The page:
We’ve already reviewed the HTC Titan Windows Phone device and the HTC Sensation XE, so we wouldn’t mind when a combo of the two arrived on our doorstep: HTC Sensation XL. This 4.7 inch smartphone packs the same specifications as the HTC Titan, for the most part and also adopts the Beats by Dr. Dre headphones from the Sensation XE, bundled with the package. Now let’s see if this single core unit is any match for other Android phones out there with big displays.
HTC Sensation XL measures 9.9mm in thickness, weighs 162.5 grams and features a 4.7 inch S-LCD screen with the disappointing resolution of 480 x 800 pixels. The smartphone packs a 1.5GHz Scorpion processor of the single core kind and there’s also an Adreno 205 GPU in the mix, for your gaming pleasure. Sensation XL also features 16GB of internal memory, 768MB of RAM, HSDPA 14.4Mbps connectivity, WiFi, DLNA and Bluetooth 3.0. The OS of choice here is Android 2.3.5 plus the HTC Sense 3.5 interface, the same I’ve seen on the HTC Rhyme, that doesn’t bring many modifications to the way the OS looks like.
HTC Sensation XL features an 8 megapixel camera, with autofocus, dual LED flash, geotagging, face detection, touch focus, HDR, slow motion capture and 720p video capture as the maximum setting. Continuing the list of hardware specs we find FM stereo radio, the Beats Audio headphones that can easily be attached to the phone’s 3.5mm audio jack and a Li-Ion 1600 mAh battery with enough juice for 7 hours of talk time and about a day of normal use. So, as you can see we have the same camera, CPU and display as the ones on the HTC Titan… One big flaw here (and on the Titan) is the lack of a microSD slot, for people who want more storage…
I have to say that the screen is pretty bright in spite of being a mere S-LCD and also its colours are vibrant, although at times that brightness seems a bit exaggerated. The phone’s design has changed from the first Sensation and the Sensation XE, so we don’t have an exterior shell that protects all components and includes the antenna of the handset. Now, the case is a mere battery cover, but removing it still leaves the smartphone without WiFi signal, so there must be some antenna included in that removable area. Well, at least death grip seems to be gone, an annoying attribute on the HTC Sensation and Sensation XE.
The thing that bothered me the most is that the combo between plastic and metal used on this handset’s chassis leaves some spaces between materials and some naked areas that undermining the quality of this phone’s design. There are parts of the phone where the case seems “cracked”, so to say, because a space is lacking among two chassis parts. Moving on to the software side, the experience is vastly similar to the one on the HTC Rhyme, since the HTC Sense version 3.5 is the same and Android 2.3.5 is also present.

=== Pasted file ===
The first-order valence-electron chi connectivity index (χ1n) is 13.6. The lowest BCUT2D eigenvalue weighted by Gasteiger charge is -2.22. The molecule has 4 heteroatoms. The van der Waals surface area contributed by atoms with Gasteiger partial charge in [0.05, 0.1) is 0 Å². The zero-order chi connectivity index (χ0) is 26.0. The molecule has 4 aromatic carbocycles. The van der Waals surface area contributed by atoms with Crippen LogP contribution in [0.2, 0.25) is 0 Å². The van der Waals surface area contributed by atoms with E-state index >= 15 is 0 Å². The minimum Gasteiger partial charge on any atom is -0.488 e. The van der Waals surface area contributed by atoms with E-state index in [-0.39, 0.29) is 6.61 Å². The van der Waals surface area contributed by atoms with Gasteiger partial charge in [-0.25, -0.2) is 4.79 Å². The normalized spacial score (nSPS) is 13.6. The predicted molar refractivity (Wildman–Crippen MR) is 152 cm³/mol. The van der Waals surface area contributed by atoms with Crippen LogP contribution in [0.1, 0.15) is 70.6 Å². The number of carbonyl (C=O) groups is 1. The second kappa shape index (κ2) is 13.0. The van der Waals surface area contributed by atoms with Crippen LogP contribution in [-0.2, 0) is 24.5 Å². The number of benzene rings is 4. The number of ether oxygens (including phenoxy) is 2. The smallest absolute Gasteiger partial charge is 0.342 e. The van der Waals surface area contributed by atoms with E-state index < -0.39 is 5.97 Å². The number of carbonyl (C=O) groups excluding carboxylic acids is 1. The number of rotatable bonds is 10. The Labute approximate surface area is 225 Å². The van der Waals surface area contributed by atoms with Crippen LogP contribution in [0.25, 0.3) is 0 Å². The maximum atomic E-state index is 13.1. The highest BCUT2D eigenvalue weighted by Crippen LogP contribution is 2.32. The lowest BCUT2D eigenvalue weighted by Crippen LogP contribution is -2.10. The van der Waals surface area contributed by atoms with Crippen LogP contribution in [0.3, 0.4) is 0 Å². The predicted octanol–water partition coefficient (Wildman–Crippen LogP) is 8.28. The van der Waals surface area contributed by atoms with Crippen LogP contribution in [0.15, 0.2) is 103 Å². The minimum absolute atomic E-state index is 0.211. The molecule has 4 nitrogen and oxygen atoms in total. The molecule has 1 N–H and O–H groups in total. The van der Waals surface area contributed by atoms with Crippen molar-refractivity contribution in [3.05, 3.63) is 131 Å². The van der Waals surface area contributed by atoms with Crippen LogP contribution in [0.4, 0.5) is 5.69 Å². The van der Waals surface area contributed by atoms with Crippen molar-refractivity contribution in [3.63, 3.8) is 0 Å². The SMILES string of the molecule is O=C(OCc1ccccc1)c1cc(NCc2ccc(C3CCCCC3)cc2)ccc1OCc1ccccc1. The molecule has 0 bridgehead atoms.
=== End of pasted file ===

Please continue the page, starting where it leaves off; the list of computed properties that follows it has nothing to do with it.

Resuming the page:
All you get is a bunch of new widgets, a new arrangement for the widget/app area and new UI for the camera, that doesn’t change much aside from icons and aesthetics. Dropbox comes preinstalled on the handset, there’s also HTC Watch, a reader app for a great e-reading experience on the huge screen and the usual Friend Stream option for social networking. This function and widget allow you to check out what people are saying on Twitter and Facebook and you can also update your status if you want to.
The new Sensation model provides quality phone calls and also a pretty good audio experience, both courtesy of the included speaker and the Beats headphones. These trigger a special Beats Profile, that gives you extra bass, useful in hip hop and rock songs and not so much in acoustic guitar music. Just like I said in the HTC Sensation XE review, I would have wanted a special Beats app, with tons of equalizer options, but that may happen in the future considering HTC and Beats by Dr. Dre are an item now.
Video playback is great on the huge display, although you shouldn’t expect any 1080p mkv love here. At least the diagonal is big and colours are vibrant. On the camera side, the capture is great, photos look detailed and colors are nice, but the video capture could have been better. The slow motion option is a nice addition, but you’ll never actually get to use it, unless you want to make a fun video of a dog running in slow mo, but this is a video mode with a mere 2x slowdown, so there’s not a big difference.
Since this is a single core device, lag is to be expected at some point, especially when messing around in the menus with many live widgets open and probably an app or two left running in the background. The games that work on this handset look great on the huge display, so if you want to take advantage of those 0.99$ Gameloft HD titles be my guest, since they own on this device. Overall, this is a huge smartphone, not one that you’d like to hold in the pocket of your jeans and certainly an item you’ll feel that you’re carrying in your purse. It’s available in white for starters, a color version that many top handsets only received weeks or months after they were launched.
If you want a solid device I have to admit that the HTC Titan is a better choice, since it’s more stable and it doesn’t have problems with lag. HTC Sensation XE is also better, since it’s got a faster processor, so we’re left with the HTC Sensation XL as the black sheep of the latest HTC smartphones. I don’t like the way its materials are included in the case, the display resolution, the lack of a microSD card, the camera options, the UI is not that changed and I certainly don’t like the lag. What I do like are the vibrant colours, the size of the display (when watching movies), the quality of the pics taken with the camera, the widgets/skins and customization options and the Beats Audio experience.